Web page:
I will tell you why. Ideologically. Currently, the most successful businesses are platforms. Platform business is not a new idea. Shopping centers and newspapers are sort of platforms. They make money by serving as a meeting point for buyers and sellers. Facebook is currently the most successful social platform in the world, but the App Store, iTunes and Apple TV are extremely successful platforms owned by the most expensive company in the world.
Their business models are built on a closed ecosystem where the audience can find and consume content (newspaper articles, posts on social networks, products, videos, music files). Sometimes the audience pays for a subscription, as in the case of Dropbox, Spotify and Netflix, while in other cases advertisers pay to show an audience their ads (Facebook, Google Search, free versions of Pandora, traditional television, etc.). Some platforms directly charge transaction fees (eBay, Etsy, Airbnb, Google Play and the App Store).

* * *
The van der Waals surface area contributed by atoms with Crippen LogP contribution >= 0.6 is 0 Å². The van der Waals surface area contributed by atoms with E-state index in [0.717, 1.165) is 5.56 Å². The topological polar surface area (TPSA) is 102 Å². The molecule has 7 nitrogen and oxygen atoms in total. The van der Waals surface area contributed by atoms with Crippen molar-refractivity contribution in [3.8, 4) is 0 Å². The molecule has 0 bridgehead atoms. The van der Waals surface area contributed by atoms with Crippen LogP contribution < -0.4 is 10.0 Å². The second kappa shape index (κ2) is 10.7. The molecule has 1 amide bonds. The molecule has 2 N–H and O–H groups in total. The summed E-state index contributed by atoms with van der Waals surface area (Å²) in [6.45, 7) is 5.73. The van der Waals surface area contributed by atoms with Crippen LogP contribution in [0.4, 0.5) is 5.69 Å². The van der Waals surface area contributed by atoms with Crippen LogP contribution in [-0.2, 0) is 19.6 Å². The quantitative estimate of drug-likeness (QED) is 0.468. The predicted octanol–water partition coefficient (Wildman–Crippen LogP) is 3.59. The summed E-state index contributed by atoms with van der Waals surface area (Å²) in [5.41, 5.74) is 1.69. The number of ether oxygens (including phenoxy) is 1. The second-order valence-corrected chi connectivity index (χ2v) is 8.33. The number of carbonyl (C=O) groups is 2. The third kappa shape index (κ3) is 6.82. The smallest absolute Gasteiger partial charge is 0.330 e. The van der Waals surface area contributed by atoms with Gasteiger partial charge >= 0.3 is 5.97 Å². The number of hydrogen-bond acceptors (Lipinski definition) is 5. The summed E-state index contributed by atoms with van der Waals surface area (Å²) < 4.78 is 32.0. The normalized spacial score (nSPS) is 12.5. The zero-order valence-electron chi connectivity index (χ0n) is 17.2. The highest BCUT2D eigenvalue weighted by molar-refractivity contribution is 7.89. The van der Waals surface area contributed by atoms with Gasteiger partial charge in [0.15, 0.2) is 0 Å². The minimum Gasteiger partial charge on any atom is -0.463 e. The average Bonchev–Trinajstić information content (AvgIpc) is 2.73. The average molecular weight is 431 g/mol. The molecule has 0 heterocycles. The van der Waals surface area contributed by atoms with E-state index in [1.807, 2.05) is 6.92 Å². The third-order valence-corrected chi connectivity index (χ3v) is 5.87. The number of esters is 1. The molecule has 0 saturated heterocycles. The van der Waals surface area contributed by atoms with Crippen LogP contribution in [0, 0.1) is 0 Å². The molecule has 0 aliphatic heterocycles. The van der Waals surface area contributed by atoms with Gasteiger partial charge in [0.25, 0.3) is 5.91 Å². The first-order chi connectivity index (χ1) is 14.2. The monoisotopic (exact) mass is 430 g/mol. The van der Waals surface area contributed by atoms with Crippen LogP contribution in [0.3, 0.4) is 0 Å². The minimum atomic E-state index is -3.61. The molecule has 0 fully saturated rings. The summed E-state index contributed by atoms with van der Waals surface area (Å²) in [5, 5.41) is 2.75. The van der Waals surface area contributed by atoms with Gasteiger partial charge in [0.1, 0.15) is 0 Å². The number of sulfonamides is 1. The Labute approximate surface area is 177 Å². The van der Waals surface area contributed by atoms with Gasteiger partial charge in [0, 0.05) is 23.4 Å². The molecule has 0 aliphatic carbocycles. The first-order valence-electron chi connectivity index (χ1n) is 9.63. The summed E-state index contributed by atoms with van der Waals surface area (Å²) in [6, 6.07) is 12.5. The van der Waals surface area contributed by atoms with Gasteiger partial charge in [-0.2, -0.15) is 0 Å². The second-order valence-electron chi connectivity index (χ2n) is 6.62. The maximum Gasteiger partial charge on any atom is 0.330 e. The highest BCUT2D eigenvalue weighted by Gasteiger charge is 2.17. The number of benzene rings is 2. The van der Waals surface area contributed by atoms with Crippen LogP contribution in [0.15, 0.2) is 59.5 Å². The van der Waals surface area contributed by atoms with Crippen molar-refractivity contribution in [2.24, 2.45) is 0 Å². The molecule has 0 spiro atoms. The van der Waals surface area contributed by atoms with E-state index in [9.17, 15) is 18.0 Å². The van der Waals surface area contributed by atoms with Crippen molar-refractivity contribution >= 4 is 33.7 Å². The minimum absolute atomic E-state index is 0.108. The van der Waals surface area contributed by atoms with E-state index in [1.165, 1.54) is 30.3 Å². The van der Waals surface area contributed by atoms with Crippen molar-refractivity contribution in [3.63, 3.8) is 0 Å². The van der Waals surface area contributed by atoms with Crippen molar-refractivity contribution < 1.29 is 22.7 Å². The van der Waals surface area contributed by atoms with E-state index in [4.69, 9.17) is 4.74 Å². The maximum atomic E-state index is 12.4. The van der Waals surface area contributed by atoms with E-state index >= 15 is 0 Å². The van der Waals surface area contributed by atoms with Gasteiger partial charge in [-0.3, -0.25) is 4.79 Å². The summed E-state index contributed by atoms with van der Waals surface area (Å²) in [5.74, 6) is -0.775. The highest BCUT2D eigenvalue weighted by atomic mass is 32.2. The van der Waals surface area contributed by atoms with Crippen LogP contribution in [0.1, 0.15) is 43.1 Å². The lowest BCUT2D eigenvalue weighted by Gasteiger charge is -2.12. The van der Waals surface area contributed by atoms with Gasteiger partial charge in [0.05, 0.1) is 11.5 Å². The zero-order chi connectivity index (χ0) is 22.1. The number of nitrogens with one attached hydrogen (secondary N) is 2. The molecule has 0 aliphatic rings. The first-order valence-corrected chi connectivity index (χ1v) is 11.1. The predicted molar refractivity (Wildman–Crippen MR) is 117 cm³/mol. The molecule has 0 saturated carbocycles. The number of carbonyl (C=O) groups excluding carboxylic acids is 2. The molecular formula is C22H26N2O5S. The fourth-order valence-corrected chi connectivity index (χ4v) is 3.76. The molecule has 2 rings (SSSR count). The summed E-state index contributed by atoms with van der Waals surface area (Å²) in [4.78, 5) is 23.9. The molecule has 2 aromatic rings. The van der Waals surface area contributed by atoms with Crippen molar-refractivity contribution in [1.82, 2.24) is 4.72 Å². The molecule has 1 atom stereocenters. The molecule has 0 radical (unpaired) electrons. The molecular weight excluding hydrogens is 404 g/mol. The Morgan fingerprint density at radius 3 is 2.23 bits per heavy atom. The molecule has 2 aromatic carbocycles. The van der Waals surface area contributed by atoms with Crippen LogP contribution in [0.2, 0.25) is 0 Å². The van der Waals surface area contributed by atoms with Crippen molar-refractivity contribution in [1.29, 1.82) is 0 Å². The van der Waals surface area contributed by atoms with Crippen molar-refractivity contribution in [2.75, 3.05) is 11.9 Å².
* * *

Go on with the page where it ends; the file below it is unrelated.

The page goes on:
Now imagine a world where you can reproduce all of these platforms for distributing and storing content and shopping — with the same characteristics — but without the big companies that own the platforms. The cost will not be centralized and money won’t be going away to several senior executives and institutional shareholders, but will be distributed among users of the platform. This is a kind of a hybrid of Marxism and capitalism, where work and rewards are evenly distributed, and a person can get rich by producing more and working better.
So why saying that DApps aren’t the future if they can finally deliver what we were striving for?